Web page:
CINCINNATI—On March 4, U.S. Customs and Border Protection (CBP) officers in Cincinnati seized two shipments containing 734 items of counterfeit jewelry. The jewelry, which came from China, would have been worth a total of $3,191,370 million had it been genuine.
One of the shipments contained 543 bracelets and rings labeled as Cartier, and the other held 191 bracelets, rings, and earrings with Cartier and Hermes emblems. All were determined to be counterfeit by CBP’s Centers for Excellence and Expertise (CEEs), the agency’s trade experts. The shipments were headed to private residences in Jeffersonville, Indiana, and Miami Beach, Florida.
“Legitimate trade powers the U.S. economy,” said Cincinnati Port Director Richard Gillespie, “but counterfeit and pirated goods dampen our economic successes, fund criminal networks, and threaten consumer trust and safety. Our officers work hard every day to protect our domestic businesses and American consumers.”
The rapid growth of e-commerce enables consumers to search for and easily purchase millions of products through online vendors, but this easy access gives counterfeit and pirated goods more ways to enter the U.S. economy. U.S. consumers spend more than $100 billion every year on intellectual property rights (IPR) infringing goods, falling victim to approximately 20% of the counterfeits that are illegally sold worldwide.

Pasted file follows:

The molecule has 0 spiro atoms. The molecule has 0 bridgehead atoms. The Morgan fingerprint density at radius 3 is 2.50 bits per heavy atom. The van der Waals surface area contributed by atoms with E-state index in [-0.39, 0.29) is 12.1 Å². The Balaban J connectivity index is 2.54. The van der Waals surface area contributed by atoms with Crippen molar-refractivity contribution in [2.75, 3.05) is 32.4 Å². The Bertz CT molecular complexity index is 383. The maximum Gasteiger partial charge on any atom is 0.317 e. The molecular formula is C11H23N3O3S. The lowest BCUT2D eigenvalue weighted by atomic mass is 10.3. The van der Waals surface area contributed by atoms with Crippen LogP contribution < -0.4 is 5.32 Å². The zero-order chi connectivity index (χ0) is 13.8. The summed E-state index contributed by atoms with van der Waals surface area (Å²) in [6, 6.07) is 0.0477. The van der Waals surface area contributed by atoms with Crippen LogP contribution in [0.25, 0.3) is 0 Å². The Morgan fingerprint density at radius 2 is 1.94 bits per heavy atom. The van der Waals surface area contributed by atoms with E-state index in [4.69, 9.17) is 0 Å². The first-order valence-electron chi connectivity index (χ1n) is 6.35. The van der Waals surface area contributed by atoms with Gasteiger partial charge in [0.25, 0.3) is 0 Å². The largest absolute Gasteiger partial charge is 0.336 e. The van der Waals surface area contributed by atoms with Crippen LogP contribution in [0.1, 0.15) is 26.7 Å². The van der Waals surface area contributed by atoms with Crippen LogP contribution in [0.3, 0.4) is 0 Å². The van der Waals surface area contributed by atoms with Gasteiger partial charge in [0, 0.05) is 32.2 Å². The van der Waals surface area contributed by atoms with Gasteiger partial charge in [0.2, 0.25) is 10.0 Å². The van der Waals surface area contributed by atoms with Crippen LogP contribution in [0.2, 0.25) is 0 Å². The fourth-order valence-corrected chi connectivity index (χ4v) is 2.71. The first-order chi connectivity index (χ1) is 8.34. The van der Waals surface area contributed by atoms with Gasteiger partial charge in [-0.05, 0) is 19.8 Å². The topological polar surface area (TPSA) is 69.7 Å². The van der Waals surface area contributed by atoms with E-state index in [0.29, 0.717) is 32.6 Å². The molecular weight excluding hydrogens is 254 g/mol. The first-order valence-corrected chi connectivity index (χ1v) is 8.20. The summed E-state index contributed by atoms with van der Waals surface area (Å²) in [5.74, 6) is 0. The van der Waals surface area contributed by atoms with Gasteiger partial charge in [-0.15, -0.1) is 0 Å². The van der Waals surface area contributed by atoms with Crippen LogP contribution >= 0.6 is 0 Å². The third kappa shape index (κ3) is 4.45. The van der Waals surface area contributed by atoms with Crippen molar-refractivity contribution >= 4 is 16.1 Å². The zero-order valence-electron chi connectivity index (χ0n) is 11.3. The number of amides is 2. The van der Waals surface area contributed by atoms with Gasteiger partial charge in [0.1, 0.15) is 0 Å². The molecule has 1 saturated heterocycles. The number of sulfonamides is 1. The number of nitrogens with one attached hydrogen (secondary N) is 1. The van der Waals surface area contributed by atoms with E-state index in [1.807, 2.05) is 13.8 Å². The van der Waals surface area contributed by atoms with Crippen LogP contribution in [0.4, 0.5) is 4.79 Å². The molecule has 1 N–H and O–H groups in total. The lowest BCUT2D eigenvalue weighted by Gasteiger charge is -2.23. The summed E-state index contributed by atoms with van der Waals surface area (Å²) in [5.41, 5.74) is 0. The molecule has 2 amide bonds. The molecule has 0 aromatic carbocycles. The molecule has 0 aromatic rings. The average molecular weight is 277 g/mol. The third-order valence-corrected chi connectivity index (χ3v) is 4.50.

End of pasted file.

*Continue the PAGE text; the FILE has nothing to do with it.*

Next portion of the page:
CBP has established an educational initiative, Truth Behind Counterfeits, to raise consumer awareness about the consequences and dangers that are often associated with the purchase of counterfeit and pirated goods. The agency encourages anyone with information about counterfeit merchandise illegally imported into the United States to submit an e-Allegation. The e-Allegation system provides a means for the public to anonymously report to CBP any suspected violations of trade laws or regulations related to the importation of goods in the U.S.
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